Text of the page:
The U.S. Securities and Exchange Commission has started an informal inquiry of private equity firms, asking for a broad range of documents on how the funds value assets and who invests in them.
Among issues regulators are examining is whether firms use inflated valuations to attract investors when marketing new funds, said a person familiar with the matter, who asked not to be identified because the inquiry isn’t public.
The agency’s Los Angeles office last year sent letters to several firms asking for details on fund investments and the valuation of assets, as well as communication with clients, according to the copy of a letter obtained by Bloomberg News. Firms were asked to produce the documents by the end of last year.
Private equity firms have come under scrutiny in the aftermath of the financial crisis, which forced firms to mark down holdings acquired during a three-year boom that ended in 2008 when the collapse of Lehman Brothers Holdings Inc. froze credit markets. Financial reform measures such as the Dodd-Frank Act have proposed more oversight of the firms’ businesses.
An inquiry six years ago into whether firms drove down prices of takeover targets in so-called “club deals” didn’t result in government action, although several firms were subsequently accused by private plaintiffs of conspiring to rig the market for leveraged buyouts.
The SEC said its “request should not be construed as an indication by the commission or its staff that any violation of the federal securities law has occurred, nor should it be a reflection upon any person, entity or security,” according to the 16-page letter, which is dated Dec. 8.
SEC spokesman John Nester didn’t immediately respond to an e-mail sent outside normal working hours. The SEC’s inquiry was reported earlier by the Wall Street Journal.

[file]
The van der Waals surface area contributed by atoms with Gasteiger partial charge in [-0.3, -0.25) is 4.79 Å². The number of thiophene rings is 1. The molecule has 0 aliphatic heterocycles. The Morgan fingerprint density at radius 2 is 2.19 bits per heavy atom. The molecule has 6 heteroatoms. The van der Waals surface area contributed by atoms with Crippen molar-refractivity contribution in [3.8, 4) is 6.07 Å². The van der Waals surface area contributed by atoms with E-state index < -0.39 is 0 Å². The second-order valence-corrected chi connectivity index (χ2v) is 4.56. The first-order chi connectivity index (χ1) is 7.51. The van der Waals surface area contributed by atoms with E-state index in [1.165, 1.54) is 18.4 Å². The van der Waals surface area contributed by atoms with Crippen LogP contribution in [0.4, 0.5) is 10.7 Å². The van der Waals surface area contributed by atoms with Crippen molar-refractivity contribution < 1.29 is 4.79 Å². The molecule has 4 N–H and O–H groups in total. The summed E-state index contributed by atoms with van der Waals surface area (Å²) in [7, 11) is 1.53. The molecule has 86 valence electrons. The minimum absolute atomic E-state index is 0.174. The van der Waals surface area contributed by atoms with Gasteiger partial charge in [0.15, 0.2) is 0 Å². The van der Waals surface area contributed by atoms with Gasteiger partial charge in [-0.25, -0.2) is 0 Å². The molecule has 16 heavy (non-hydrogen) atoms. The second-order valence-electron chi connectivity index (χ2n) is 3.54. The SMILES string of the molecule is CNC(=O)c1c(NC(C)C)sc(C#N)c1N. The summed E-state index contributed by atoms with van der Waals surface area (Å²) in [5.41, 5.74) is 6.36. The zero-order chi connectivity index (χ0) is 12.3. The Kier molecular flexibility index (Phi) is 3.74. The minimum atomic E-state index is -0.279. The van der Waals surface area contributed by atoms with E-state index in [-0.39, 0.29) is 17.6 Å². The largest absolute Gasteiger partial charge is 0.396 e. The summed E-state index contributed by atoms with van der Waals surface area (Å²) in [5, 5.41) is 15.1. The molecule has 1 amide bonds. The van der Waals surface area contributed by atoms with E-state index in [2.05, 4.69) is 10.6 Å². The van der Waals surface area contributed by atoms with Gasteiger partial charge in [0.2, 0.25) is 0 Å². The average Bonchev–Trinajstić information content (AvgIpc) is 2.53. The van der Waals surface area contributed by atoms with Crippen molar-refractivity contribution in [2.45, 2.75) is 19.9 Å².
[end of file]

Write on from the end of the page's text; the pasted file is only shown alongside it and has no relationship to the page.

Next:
Private equity firms pool investor money to buy companies, using mostly debt, with the intention of selling them or taking them public later for a profit. They typically charge an annual management fee of 1.5 percent to 2 percent of committed funds and keep 15 percent to 20 percent of profit from investments.
The SEC in June voted to require private-fund advisers to register with the agency, although publicly traded private equity firms already provide detailed information in quarterly and yearly filings. The mandate forces 750 advisers to disclose “census-like data” about their investors and employees, the assets they manage, potential conflicts of interest and their activities outside of fund advising.
In October 2006, the government launched an informal inquiry into club deals to determine whether firms were colluding to thwart competition and artificially hold down the prices paid for companies. While no actions were brought by the government, 11 firms including KKR & Co. and Blackstone Group LP (BX) were sued the following year by plaintiffs including a Detroit police and fire pension fund.